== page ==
Interview on sub-theme: Developing Capabilities for Sustainable Livelihoods
Interview with Bronwen Magrath and Rebecca Hughes, co-convenors for sub-theme on Developing Capabilities for Sustainable Livelihoods
What excites you both about this theme?
What interests us is the way(s) in which learners’ aspirations for their future work and lives are shaped by their experience(s) within their community and their experiences of education. How can we support them to aspire to and realise better lives, in terms of both their own subjective view of their well-being and in terms of more objective measures? What’s exciting is getting beyond narrow notions of employability/productivism to focus more on sustainability and work/lives (‘livelihoods’ in the theme title).
The theme of developing capabilities for sustainable livelihoods is exciting because it responds strongly to the emphasis in the Sustainable Development Goals (SDGs) on the connections between education and other development priorities. It also provides an opportunity to consider how what is taught in education can be instrumental in delivering progress in other areas – from protecting the environment, to reducing conflict and promoting gender equality.
The core idea of exploring ‘adaptive strategies for sustainable livelihoods’ and how to help make these strategies a reality in the classrooms around the globe is exciting and helps to freshen our thinking. The ‘employability’ meme has perhaps had its day? It is based on a linear model of transition to a stable work environment that may not be a reality for any of us in future.
What are the gaps in knowledge that this theme can address?
The Return on Investment (RoI) of linking livelihoods and curriculum needs to be explored in a variety of contrasting contexts, and through more diverse lenses than it tends to be. We can’t talk about work without thinking about its multidimensional sustainability at the individual, community, national and global levels. Crucial to us is that the theme has sustainable and capabilities in the title – this insists a breadth of vision that encompasses the economic but goes far beyond.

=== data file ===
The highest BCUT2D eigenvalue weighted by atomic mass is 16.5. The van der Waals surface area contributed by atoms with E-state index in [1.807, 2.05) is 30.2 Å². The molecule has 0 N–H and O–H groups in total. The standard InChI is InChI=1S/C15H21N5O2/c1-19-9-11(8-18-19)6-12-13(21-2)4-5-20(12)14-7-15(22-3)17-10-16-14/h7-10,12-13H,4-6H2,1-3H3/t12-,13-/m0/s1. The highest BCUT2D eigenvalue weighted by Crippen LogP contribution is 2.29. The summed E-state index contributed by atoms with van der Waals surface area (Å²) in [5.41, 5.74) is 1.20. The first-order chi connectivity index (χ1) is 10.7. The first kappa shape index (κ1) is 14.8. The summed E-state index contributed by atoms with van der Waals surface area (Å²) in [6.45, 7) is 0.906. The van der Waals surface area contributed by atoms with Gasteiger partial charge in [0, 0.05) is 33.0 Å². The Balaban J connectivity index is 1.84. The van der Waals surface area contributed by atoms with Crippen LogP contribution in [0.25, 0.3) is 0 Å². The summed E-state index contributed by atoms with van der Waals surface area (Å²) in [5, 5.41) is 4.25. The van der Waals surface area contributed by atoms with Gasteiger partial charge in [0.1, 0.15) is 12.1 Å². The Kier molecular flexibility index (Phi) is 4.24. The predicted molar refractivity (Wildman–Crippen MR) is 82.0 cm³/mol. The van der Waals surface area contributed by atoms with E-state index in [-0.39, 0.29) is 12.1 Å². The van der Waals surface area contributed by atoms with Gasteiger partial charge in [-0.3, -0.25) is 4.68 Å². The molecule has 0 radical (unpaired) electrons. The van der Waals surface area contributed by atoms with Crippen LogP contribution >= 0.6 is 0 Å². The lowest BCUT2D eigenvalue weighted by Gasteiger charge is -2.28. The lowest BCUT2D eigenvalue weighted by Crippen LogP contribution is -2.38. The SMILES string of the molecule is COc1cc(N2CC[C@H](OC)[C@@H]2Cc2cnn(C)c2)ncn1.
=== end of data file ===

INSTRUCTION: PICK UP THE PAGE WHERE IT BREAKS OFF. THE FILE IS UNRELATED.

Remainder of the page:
Are there any key research papers that frame your thinking on the above?
To frame our thinking, we draw on the work of Joan De Jaeghere, particularly a 2016 study linking aspirations, agency and future well-being through 4 years of longitudinal data from girls in a technical and vocational school in rural Tanzania; and an earlier work (De Jaeghere and Baxter, 2014) that uses a capability lens to interrogate the assumption that entrepreneurship programmes focussed on job creation can be conflated with those designed to alleviate poverty. For a ‘higher level’ critique of dominant discourse on economic growth and paid work, we are influenced by Andersons’ work on productivism, vocational and professional education.
How does this link to the overall 2017 conference theme of learning and teaching for sustainable development?
The theme of developing capabilities for sustainable livelihoods speaks directly to the overarching conference focus on what should be taught and how different voices are and can be heard in the related debates around how sustainability is defined, what capabilities are needed, and what curricular content should be prioritised to build these capabilities.
The theme is particularly open to inputs from experiences across all education phases and settings – including lifelong learning and non-formal settings.